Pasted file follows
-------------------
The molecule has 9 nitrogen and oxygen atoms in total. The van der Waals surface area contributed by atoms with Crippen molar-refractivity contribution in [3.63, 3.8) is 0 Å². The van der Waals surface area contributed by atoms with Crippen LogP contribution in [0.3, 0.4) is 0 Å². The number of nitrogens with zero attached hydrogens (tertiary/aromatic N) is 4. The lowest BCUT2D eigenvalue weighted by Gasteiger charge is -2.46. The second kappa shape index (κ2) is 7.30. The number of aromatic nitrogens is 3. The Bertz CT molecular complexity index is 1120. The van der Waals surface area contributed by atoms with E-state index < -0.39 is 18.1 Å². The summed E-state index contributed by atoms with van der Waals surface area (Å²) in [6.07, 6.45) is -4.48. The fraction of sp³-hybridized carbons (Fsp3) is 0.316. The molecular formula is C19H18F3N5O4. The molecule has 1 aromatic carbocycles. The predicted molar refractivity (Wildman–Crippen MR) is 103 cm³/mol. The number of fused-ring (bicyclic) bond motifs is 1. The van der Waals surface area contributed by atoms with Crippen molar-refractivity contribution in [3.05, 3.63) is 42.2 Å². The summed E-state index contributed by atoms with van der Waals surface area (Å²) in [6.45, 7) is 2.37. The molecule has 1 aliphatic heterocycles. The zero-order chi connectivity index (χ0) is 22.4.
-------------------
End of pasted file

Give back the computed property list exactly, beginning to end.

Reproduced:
The molecule has 9 nitrogen and oxygen atoms in total. The van der Waals surface area contributed by atoms with Crippen molar-refractivity contribution in [3.63, 3.8) is 0 Å². The van der Waals surface area contributed by atoms with Crippen LogP contribution in [0.3, 0.4) is 0 Å². The number of nitrogens with zero attached hydrogens (tertiary/aromatic N) is 4. The lowest BCUT2D eigenvalue weighted by Gasteiger charge is -2.46. The second kappa shape index (κ2) is 7.30. The number of aromatic nitrogens is 3. The Bertz CT molecular complexity index is 1120. The van der Waals surface area contributed by atoms with E-state index < -0.39 is 18.1 Å². The summed E-state index contributed by atoms with van der Waals surface area (Å²) in [6.07, 6.45) is -4.48. The fraction of sp³-hybridized carbons (Fsp3) is 0.316. The molecular formula is C19H18F3N5O4. The molecule has 1 aromatic carbocycles. The predicted molar refractivity (Wildman–Crippen MR) is 103 cm³/mol. The number of fused-ring (bicyclic) bond motifs is 1. The van der Waals surface area contributed by atoms with Crippen molar-refractivity contribution in [3.05, 3.63) is 42.2 Å². The summed E-state index contributed by atoms with van der Waals surface area (Å²) in [6.45, 7) is 2.37. The molecule has 1 aliphatic heterocycles. The zero-order chi connectivity index (χ0) is 22.4.